What’s the difference between manufacturer parts and aftermarket parts? What do those words even mean? Today on the blog we’re unpacking the difference and giving you the information you need to make an informed decision about your next repair or maintenance service.
Original equipment manufacturer parts, or “OEM parts” are pretty self explanatory- they are parts that are made and approved by your vehicle’s manufacturer, specifically for your vehicle. The parts they make will match your car exactly.
Benefits of Manufacturer Parts
- Quality guarantee. In general, auto manufacturers have very high standards that they are held to by regulators, such as the National Highway Traffic Safety Administration (NHTSA).
- Peace of mind. Because the parts are made by the same people who made your vehicle, they will be a 100% match for what your unique year, make, and model needs.
- Warranty. OEM parts can have an extended warranty to match the remaining vehicles warranty.
Downside of Manufacturer Parts
- Price. Manufacturer parts are typically more expensive than aftermarket parts in part because of the multiple tests they must pass to meet the higher standards of quality you would expect from an OEM – this is a big reason why many people choose aftermarket parts.
- Availability. Manufacturer made parts are typically only able to be purchased from a certified distributor of that manufacturer, i.e. a dealership. So, if you want an oil filter that matches exactly what your car’s manual says to get, you won’t be able to find it at the local AutoZone or Advanced Auto Parts.
Mass producers of parts are held to different standards than auto manufacturers and not regulated in the same way as new automotive manufacturers are (they are still regulated of course, but just not to the same standards!) Aftermarket parts have more of a “one size fits all” approach to manufacturing parts, and that can be reflected in the quality.
Benefits of Aftermarket Parts
- Price. Usually, aftermarket parts are less expensive than manufacturer made parts. The reason for this is simple, as explained by our in house expert and Service Director Wanda Cockrell “An aftermarket manufacturer can look at a cabin air filter for example and decide to make it 10.25 inches which will be an okay fit for most vehicles – a little snug on some, a little loose on others, but it will fit in the space and do the job it’s supposed to do. Then, they’re able to mass produce that part which saves them, and therefore you, money.”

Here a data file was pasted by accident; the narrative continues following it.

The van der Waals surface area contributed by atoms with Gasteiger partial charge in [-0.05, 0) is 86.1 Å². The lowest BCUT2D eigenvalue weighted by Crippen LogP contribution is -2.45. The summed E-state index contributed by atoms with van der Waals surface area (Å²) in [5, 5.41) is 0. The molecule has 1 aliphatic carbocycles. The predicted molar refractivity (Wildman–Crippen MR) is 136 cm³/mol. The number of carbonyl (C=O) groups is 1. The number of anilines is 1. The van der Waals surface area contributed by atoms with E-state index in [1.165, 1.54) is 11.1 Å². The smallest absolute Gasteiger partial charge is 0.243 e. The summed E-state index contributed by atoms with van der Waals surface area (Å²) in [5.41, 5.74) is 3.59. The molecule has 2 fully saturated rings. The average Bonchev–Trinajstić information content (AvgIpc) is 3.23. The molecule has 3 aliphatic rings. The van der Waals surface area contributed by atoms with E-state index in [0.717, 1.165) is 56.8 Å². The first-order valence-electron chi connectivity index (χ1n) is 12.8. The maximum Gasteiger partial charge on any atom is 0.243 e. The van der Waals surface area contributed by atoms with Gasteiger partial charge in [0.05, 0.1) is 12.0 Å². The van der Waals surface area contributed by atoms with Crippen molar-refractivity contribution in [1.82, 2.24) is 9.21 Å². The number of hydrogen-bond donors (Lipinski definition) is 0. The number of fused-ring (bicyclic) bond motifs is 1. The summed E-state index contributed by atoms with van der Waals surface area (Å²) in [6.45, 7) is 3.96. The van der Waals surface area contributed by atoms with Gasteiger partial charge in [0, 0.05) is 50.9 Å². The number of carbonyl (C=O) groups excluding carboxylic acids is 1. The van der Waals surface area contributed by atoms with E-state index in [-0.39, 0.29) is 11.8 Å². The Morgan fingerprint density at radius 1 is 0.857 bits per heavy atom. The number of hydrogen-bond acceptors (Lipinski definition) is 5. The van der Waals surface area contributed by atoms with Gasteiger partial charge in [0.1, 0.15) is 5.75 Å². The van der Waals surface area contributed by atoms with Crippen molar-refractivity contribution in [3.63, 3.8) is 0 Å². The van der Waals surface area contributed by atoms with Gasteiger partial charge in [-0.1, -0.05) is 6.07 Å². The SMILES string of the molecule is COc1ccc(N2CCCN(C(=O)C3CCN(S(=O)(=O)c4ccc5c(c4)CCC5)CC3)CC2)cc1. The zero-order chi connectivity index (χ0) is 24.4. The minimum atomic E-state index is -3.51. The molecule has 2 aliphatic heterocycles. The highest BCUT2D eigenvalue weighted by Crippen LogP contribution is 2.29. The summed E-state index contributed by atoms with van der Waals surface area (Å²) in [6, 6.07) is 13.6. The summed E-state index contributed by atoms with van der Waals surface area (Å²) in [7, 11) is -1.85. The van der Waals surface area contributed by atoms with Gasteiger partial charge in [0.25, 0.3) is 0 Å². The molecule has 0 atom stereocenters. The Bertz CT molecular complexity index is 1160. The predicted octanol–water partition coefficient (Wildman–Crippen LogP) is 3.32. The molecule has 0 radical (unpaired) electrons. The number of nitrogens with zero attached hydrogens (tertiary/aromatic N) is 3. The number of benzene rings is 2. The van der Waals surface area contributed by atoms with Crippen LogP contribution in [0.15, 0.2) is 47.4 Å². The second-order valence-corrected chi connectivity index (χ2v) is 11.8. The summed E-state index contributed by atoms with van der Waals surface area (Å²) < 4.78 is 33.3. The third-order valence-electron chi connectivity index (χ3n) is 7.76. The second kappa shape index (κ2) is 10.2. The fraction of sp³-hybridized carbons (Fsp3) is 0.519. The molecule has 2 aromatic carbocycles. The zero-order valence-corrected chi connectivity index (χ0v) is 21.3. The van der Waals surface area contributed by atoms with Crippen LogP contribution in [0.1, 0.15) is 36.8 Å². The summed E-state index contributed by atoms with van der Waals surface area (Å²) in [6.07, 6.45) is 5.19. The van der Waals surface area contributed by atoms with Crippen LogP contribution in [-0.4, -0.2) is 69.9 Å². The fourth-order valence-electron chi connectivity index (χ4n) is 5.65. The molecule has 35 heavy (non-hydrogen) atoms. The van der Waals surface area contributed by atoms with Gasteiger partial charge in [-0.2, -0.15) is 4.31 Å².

- Availability. You can find aftermarket parts all over the place – online, in stores like AutoZone, etc. There is a wide variety of parts to choose from – some people even choose parts that are meant to perform better than OEM parts.
Downsides of Aftermarket Parts
- Quality. As with any purchase, it’s important to be an informed shopper. For some parts, aftermarket might be the best choice because the quality difference from an OEM part is very slim and the price gap is wide. But, it’s important to make sure the quality of the part you’re purchasing is high – look for brands like Rain-X for washer fluid, Hawk for brake pads, and Mobil1 for oil (Read our blog here about how to choose the best oil for your car!) – but it’s important to know that there is no one best brand for aftermarket parts.
- Warranty issues. When your vehicle is in the warranty period, it wouldn’t be advisable to buy aftermarket parts for your car as if that part were to fail, it could void your warranty or at a minimum, cause whatever issue is occurring to not be covered by your warranty.
The Bottom Line
When it comes to selecting OEM vs aftermarket parts, it is a personal decision. That being said, our experts say it’s always a safe bet to use OEM parts unless you are willing to do the proper research to ensure you’re getting a high quality product from someone you trust.
Davis Eastman, our Parts Director in our Bethesda service center, describes it this way:
“When you buy brake pads for your Chevrolet Pickup, for example, OEM pads are formulated for the weight of the vehicle and load capacity. They were also made using the newest formula available of brake pad material for stopping power and longevity. A Corvette uses a brake pad formula that is different from that of a truck, with different benchmarks for performance. With aftermarket brake pads no matter what car the pads go on the formula is the same.”
Typically our experts begin to recommend aftermarket parts as a vehicle ages, and that threshold is modified by the vehicle’s value. We might recommend OEM parts on a 10 year old Mercedes, for example, but not for a 10 year old Toyota.
At the end of the day, an informed car owner is a happy car owner. Do your research to figure out what’s best for your vehicle and situation and remember, we’re here to help not only care for your car, but be a trusted advisor to you when it comes to making choices about your car.